Sourdough is very flexible bread-baking medium. Most of the time, I bake Dan’s sandwich bread and my whole wheat bread on separate days, but periodically I need to bake them on the same day. I do a little compromising on the flour mixture and then separate the starter into two separate bowls. For the first evening feeding, I feed the starter 5 oz each whole wheat flour and water. For the second feeding, I use 5 oz each unbleached wheat flour and water. In the morning, I scoop 10 oz starter into its own bowl and add 5 oz each unbleached flour and water to make 20 oz starter for Dan’s bread. To the remaining starter I add about 2.5 oz each whole flour and water, which makes about 28 oz start, 20 oz for my bread and 8 oz to put back into the sourdough starter storage jar.
I try to have the breads bake as close as possible to one another to save energy by having the oven turned on for a short a time as possible. Because Dan’s loaf is bigger and contains cracked grains, which are heavy, I knead that dough first and put it in a warm place to rise. My loaf rises much faster so I let it rise in a cooler location. I use timers to track the rising and baking, one for each loaf. Both are baked at 375°F, the large loaf for 50 minutes and the smaller loaf for 40 minutes.
I started my day by feeding my sourdough starter. I did some knitting. At 9:00 a.m. the outdoor temperature was around 22°F. I opened the solar oven to preheat it. After breakfast I put the beans in the solar cooker; the cooker reached 300°F at its hottest point an hour or so later; the daily high temperature was around 40°F. The snow on the ground reflected extra sunlight into the cooker. The air temperature had very little effect on the cooker temperature; the low angle January sunlight had a bigger effect on lowering the temperature.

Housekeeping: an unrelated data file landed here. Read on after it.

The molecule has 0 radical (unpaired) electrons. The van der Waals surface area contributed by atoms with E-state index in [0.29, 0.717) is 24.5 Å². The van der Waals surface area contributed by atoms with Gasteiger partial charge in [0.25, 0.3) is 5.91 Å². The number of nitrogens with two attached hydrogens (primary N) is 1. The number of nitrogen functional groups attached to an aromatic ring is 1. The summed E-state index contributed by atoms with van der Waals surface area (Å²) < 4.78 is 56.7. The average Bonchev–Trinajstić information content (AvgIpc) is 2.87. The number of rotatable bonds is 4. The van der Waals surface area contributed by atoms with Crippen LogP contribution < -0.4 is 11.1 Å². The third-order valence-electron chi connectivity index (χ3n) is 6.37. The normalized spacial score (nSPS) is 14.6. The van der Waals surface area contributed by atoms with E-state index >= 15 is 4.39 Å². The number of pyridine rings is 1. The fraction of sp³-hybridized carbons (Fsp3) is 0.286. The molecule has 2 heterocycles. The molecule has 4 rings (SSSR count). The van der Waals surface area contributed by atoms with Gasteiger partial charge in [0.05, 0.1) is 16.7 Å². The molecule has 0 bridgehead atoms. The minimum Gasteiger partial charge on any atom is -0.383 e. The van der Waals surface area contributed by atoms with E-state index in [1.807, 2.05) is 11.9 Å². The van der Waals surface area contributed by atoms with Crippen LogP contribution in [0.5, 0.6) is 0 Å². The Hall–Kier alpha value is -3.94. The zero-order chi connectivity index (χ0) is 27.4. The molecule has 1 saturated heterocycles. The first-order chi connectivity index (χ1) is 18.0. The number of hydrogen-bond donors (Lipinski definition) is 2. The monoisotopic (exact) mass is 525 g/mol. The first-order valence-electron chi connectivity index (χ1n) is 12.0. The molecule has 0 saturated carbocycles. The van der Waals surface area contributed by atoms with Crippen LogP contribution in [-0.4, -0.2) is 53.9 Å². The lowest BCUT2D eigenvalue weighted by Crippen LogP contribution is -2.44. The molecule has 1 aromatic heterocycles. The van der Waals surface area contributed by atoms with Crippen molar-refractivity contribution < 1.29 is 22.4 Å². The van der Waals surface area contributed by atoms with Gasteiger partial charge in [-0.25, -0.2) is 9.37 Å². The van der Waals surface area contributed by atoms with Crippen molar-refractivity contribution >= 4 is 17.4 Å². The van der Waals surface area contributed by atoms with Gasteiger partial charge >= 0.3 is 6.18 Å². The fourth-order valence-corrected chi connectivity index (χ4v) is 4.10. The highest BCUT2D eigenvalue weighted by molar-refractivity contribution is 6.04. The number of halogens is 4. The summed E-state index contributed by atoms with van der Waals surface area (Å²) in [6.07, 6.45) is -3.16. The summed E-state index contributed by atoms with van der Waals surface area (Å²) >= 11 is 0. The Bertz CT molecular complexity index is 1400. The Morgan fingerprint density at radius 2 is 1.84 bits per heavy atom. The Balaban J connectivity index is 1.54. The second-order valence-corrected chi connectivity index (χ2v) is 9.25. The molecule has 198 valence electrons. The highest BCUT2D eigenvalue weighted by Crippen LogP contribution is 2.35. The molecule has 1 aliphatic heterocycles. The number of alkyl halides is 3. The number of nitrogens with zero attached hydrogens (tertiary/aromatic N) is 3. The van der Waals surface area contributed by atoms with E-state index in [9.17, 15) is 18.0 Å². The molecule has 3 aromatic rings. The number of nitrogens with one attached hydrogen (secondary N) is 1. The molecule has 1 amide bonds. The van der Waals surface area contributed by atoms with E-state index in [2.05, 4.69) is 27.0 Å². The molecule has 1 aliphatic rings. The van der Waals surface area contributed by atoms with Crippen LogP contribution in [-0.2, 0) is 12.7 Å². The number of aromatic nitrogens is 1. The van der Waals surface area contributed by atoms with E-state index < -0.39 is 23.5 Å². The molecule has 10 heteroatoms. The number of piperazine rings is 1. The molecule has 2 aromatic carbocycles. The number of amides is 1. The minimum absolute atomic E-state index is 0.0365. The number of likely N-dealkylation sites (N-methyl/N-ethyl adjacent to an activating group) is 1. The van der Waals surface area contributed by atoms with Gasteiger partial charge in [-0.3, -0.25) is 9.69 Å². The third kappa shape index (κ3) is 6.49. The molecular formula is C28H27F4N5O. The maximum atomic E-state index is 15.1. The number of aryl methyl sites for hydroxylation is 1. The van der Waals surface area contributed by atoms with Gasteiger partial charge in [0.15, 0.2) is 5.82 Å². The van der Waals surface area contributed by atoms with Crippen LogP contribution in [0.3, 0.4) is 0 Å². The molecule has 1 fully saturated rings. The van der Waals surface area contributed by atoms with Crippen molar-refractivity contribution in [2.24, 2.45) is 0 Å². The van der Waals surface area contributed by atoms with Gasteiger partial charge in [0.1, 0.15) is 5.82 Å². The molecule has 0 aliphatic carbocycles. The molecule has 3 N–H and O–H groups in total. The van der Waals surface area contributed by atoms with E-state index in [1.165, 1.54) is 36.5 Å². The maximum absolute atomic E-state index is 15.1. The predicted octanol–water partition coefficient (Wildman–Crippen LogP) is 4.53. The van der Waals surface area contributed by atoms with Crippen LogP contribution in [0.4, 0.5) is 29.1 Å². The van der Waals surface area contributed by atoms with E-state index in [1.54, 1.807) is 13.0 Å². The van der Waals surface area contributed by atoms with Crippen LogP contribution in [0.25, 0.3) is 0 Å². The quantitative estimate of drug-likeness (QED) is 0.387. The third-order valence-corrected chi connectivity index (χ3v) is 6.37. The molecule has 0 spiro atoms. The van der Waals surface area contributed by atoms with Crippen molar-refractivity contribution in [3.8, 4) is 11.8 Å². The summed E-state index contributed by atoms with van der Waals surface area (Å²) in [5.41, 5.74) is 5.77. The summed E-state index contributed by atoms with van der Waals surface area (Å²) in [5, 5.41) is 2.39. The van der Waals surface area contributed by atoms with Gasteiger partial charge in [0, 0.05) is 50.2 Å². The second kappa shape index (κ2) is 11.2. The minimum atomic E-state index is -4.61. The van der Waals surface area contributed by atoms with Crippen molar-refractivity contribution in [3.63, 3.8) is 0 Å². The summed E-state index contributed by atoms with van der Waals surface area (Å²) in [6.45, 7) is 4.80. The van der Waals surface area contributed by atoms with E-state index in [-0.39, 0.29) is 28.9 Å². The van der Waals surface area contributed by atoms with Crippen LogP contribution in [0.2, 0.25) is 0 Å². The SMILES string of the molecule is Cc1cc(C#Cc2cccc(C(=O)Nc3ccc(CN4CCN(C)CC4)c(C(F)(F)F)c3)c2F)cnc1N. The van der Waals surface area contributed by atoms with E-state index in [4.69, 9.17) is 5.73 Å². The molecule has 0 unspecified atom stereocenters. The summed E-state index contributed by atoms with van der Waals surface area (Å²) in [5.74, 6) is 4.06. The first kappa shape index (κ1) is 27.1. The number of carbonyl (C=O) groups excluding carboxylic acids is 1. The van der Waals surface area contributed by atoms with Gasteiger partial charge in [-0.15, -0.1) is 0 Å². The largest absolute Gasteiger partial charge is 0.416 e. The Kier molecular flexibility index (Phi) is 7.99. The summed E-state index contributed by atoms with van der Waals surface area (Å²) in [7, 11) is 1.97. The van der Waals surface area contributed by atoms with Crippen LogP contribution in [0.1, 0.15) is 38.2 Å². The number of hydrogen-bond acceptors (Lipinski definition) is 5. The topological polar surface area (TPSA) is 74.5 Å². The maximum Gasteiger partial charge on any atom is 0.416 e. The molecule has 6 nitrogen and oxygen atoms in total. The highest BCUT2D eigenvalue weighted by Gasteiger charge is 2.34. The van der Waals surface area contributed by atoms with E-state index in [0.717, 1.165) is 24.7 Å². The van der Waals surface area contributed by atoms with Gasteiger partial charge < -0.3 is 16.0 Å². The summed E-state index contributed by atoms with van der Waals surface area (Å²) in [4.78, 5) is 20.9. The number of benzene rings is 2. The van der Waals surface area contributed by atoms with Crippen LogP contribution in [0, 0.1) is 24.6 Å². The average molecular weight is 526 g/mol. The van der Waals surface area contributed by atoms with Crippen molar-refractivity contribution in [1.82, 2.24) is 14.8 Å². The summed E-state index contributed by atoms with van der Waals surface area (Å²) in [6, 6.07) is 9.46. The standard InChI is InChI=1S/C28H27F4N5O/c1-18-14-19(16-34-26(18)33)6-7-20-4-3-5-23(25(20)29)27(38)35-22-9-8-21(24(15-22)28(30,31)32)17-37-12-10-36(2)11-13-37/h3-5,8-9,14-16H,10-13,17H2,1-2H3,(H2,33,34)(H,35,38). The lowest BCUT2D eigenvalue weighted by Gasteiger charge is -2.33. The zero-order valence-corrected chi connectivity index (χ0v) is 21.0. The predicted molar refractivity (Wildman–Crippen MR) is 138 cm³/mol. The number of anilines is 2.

After breakfast, I ground whole wheat flour by hand for 15 minutes (amount pictured) and fed the starter for the third time. I kneaded my bread dough, stopping to grind more flour as needed (a full loaf contains 16 oz of flour, including the flour in the starter). I left the loaf to rise for a couple of hours. When the bread was risen, I baked it at 375°F. I removed the cooked beans from the solar oven around 2 p.m. I let the bread and beans cool down on my kitchen counter.
In the afternoon, I spent some time weaving cloth and doing miscellaneous chores. I added the cooked beans to a stew with winter vegetables for dinner. I used my pressure cooker to make the stew. A pressure cooker is an enormous time saver at 7,000 feet; pressure cookers also save a lot of stovetop time, and therefore fossil fuels, too.
I made the English muffins and calzones/samosas/turnovers pictured here with lean artisan dough (flour, water, salt, sourdough starter), but some specialty breads are made from sweet doughs. Other specialty breads I have recipes for in my book include bagels, pretzels, bread sticks, crackers, waffles, soup dumplings, doughnuts, sopapillas, Hungarian lángos, Native American frybread, and more. (The last two photos show a frybread booth at the Coconino County Fair. Here in northern Arizona, frybread is used as the base for Navajo tacos, with toppings of refried beans, chopped tomatoes, and other taco fillings/toppings.)